Tissue engineered skin substitutes emerged in the 1980s. Development was motivated primarily by the critical need for early coverage of extensive burn injuries in patients with insufficient sources of autologous skin for grafting. Since then, skin substitutes have been widely used to address the prevalent problem of chronic wounds associated with non-burn etiologies (such as hard-to-heal, chronic, open wounds in patients with diabetes mellitus and /or arteriosclerosis). The annual incidence of serious burns in the United States is estimated at 70,000. The prevalence of venous leg ulcers is between 600,000 and 1,500,000; and 15 to 20 percent of people with diabetes eventually suffer a chronic foot wound. The direct cost, in the US, of dressings alone for all these conditions has been estimated at over $5 billion per year.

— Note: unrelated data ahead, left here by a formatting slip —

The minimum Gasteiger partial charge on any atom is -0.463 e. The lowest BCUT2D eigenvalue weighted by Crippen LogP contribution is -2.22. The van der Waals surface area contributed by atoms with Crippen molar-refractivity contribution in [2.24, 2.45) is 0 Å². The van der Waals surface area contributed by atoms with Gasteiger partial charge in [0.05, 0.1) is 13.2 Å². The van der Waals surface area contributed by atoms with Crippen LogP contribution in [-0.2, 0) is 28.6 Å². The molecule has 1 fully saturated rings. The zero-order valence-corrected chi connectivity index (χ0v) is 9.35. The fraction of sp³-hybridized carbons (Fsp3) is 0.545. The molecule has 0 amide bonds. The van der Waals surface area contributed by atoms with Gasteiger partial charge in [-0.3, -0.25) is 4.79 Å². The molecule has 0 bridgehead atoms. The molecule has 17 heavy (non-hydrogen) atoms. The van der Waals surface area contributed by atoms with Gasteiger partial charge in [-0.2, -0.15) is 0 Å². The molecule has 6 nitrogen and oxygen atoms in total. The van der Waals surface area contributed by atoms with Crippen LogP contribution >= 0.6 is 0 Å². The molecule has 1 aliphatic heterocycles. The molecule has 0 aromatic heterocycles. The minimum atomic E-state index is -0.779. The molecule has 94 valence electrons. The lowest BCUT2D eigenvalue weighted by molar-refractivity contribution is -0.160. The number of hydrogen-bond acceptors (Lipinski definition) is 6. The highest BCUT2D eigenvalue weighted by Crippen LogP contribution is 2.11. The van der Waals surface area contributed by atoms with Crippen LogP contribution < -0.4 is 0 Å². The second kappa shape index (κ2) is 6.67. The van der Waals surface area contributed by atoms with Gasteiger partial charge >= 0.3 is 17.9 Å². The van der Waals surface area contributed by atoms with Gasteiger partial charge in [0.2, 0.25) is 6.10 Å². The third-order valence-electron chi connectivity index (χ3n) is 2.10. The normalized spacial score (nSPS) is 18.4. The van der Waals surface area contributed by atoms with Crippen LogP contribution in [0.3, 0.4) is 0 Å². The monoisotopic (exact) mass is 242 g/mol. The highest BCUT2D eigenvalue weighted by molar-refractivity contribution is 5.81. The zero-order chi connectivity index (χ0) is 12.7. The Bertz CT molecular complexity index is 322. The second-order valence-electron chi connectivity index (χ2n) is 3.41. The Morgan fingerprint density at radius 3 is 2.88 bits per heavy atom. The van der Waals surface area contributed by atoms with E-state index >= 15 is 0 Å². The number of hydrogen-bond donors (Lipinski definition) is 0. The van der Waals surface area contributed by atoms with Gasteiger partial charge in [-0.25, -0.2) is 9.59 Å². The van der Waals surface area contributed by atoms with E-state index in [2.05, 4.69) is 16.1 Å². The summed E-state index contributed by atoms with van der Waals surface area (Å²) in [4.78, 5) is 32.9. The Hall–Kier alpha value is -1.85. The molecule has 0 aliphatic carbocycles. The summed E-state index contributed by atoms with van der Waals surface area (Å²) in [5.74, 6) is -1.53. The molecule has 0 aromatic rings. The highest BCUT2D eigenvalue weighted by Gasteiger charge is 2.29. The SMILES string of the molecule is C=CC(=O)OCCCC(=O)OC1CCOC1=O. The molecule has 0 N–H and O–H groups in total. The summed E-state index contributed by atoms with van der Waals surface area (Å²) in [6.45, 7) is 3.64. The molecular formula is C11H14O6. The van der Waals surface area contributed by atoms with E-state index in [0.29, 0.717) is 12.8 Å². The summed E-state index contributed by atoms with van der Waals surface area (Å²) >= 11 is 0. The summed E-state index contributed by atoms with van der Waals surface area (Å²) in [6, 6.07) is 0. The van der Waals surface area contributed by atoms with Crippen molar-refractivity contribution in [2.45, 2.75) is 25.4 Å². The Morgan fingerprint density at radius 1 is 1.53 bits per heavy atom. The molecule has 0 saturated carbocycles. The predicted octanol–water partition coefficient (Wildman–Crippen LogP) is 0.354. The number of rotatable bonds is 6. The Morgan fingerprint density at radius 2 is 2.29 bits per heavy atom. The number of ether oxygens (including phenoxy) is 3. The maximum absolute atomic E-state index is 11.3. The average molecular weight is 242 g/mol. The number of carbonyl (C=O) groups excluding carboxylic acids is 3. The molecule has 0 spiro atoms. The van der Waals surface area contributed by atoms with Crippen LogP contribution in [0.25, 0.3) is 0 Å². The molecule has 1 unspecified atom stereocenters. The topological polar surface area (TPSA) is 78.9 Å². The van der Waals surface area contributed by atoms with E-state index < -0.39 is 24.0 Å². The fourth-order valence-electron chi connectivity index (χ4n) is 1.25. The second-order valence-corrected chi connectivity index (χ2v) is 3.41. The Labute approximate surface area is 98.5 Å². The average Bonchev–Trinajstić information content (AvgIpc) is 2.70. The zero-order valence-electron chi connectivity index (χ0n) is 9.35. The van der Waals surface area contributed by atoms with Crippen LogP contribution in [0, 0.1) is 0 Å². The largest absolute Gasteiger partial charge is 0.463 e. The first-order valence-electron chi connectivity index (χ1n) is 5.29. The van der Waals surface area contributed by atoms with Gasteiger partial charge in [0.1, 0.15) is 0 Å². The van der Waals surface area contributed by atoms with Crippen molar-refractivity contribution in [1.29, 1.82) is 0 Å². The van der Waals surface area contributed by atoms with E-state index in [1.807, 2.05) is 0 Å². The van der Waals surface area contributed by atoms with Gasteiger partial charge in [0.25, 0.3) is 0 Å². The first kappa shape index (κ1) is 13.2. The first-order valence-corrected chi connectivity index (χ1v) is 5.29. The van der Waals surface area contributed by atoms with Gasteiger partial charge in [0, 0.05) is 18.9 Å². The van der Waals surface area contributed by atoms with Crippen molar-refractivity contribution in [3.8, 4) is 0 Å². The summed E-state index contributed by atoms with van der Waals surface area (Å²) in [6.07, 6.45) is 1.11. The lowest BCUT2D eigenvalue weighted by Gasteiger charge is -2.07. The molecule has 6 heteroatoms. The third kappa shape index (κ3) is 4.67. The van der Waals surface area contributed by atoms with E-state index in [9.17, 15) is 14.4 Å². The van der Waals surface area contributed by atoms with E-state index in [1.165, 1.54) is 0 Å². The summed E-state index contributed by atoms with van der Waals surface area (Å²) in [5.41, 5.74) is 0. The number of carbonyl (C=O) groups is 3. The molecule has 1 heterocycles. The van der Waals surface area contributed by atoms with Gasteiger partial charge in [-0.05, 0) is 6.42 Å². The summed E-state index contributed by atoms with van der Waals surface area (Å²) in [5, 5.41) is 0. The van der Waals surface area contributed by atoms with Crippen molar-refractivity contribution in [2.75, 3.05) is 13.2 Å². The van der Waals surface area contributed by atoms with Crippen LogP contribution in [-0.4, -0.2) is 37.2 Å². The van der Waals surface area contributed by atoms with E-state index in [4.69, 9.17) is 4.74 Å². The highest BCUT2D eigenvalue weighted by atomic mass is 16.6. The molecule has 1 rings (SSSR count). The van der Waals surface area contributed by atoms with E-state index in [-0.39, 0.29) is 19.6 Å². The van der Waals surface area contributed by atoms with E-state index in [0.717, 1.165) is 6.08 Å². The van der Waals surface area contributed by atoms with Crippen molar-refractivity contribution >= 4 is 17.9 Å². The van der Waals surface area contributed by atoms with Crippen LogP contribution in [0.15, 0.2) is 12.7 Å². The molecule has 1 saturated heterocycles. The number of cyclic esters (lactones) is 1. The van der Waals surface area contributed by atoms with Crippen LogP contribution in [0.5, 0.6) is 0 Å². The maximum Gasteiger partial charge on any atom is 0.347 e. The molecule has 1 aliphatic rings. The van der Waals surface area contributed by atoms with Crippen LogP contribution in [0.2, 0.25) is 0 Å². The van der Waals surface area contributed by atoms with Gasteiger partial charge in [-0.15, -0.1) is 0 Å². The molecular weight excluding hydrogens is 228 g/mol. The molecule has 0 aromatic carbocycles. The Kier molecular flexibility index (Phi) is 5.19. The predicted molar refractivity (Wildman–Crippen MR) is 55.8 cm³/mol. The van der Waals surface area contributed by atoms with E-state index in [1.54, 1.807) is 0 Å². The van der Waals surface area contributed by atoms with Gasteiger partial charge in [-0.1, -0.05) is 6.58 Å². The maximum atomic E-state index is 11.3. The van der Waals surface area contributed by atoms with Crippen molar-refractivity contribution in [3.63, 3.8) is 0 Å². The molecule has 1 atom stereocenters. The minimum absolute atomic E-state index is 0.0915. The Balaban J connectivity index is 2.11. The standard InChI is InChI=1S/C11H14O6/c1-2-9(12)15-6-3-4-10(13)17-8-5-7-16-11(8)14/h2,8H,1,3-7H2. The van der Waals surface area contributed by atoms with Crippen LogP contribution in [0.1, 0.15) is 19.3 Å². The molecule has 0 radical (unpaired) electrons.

Use of Skin Substitutes--BurnSurgery.org
New Skin for Old Developments in Biological Skin Substitutes; Arch Dermatol. 1998;134:344-349
Current Concepts in Wound Healing; Plastic and Reconstructive Surgery Supplement; Vol 117, No 75, June 2006.
Wound Healing: Skin Substitutes and Blood-Derived Growth Factors --Medical Policy BCBS